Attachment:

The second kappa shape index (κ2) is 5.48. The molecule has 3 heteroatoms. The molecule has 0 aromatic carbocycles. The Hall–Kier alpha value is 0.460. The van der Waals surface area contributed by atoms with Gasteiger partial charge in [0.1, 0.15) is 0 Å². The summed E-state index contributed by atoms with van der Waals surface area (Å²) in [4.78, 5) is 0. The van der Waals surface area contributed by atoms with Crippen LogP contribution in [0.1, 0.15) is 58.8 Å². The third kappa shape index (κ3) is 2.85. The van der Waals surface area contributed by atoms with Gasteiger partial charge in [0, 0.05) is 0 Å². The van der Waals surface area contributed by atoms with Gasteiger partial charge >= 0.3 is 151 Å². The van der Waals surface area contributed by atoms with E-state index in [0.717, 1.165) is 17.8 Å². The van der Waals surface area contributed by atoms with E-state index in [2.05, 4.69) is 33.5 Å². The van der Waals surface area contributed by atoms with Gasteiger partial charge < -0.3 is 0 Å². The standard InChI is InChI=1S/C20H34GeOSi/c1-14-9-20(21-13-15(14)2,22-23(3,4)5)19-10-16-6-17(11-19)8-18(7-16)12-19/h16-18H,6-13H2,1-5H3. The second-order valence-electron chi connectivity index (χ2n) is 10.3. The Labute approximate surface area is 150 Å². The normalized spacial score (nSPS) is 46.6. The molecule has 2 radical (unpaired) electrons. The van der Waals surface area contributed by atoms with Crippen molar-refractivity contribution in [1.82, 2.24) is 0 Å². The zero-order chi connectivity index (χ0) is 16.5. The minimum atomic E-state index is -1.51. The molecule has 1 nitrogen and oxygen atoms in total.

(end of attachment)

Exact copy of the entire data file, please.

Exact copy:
The second kappa shape index (κ2) is 5.48. The molecule has 3 heteroatoms. The molecule has 0 aromatic carbocycles. The Hall–Kier alpha value is 0.460. The van der Waals surface area contributed by atoms with Gasteiger partial charge in [0.1, 0.15) is 0 Å². The summed E-state index contributed by atoms with van der Waals surface area (Å²) in [4.78, 5) is 0. The van der Waals surface area contributed by atoms with Crippen LogP contribution in [0.1, 0.15) is 58.8 Å². The third kappa shape index (κ3) is 2.85. The van der Waals surface area contributed by atoms with Gasteiger partial charge in [0, 0.05) is 0 Å². The van der Waals surface area contributed by atoms with Gasteiger partial charge >= 0.3 is 151 Å². The van der Waals surface area contributed by atoms with E-state index in [0.717, 1.165) is 17.8 Å². The van der Waals surface area contributed by atoms with E-state index in [2.05, 4.69) is 33.5 Å². The van der Waals surface area contributed by atoms with Gasteiger partial charge < -0.3 is 0 Å². The standard InChI is InChI=1S/C20H34GeOSi/c1-14-9-20(21-13-15(14)2,22-23(3,4)5)19-10-16-6-17(11-19)8-18(7-16)12-19/h16-18H,6-13H2,1-5H3. The second-order valence-electron chi connectivity index (χ2n) is 10.3. The Labute approximate surface area is 150 Å². The normalized spacial score (nSPS) is 46.6. The molecule has 2 radical (unpaired) electrons. The van der Waals surface area contributed by atoms with Crippen molar-refractivity contribution in [1.82, 2.24) is 0 Å². The zero-order chi connectivity index (χ0) is 16.5. The minimum atomic E-state index is -1.51. The molecule has 1 nitrogen and oxygen atoms in total.